Thursday, September 28, 2006


Bruce Ackerman writes about the 'enemy combatant' legislation currently pending before Congress (and most likely about to be passed):

[It] not only authorizes the president to seize and hold terrorists who have fought against our troops 'during an armed conflict,' it also allows him to seize anybody who has 'purposefully and materially supported hostilities against the United States.' This grants the president enormous power over citizens and legal residents. They can be designated as enemy combatants if they have contributed money to a Middle Eastern charity, and they can be held indefinitely in a military prison."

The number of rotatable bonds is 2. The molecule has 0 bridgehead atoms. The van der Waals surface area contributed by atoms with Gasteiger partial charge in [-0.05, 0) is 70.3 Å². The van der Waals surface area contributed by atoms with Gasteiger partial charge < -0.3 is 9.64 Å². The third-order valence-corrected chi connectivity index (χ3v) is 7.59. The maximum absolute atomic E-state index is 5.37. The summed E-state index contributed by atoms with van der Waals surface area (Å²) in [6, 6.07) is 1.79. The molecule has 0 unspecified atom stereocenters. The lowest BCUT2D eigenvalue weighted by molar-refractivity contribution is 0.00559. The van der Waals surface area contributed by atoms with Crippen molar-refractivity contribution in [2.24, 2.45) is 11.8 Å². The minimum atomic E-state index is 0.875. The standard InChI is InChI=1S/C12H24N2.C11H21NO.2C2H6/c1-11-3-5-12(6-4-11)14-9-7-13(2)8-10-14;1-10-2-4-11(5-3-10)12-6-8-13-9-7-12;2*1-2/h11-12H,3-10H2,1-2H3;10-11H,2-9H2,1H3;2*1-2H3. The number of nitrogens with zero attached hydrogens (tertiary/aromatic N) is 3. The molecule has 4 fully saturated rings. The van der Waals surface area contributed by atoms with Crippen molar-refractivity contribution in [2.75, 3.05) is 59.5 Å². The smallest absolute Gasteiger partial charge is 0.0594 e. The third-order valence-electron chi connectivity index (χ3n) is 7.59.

From wiktionary, we find the following definition of "material", the adjective which gives rise to the adverb "materially":

material (comparative more material, superlative most material)

1. Having to do with matter.

This compound has a number of interesting material properties.

2. Worldly, as opposed to spiritual.

Don't let material concerns get in the way of living a good life.

3. significant

You've made several material contributions to this project.
This is the most material fact in this lawsuit.

So, assuming that the third definition is the one meant (and I find it hard to understand how either of the first two makes sense in this context), the bill designates as an enemy combatant...

anybody who has purposefully and significantly supported hostilities against the United States.

It's good to know where we stand in October 2006 in the USA.


Post a Comment

<< Home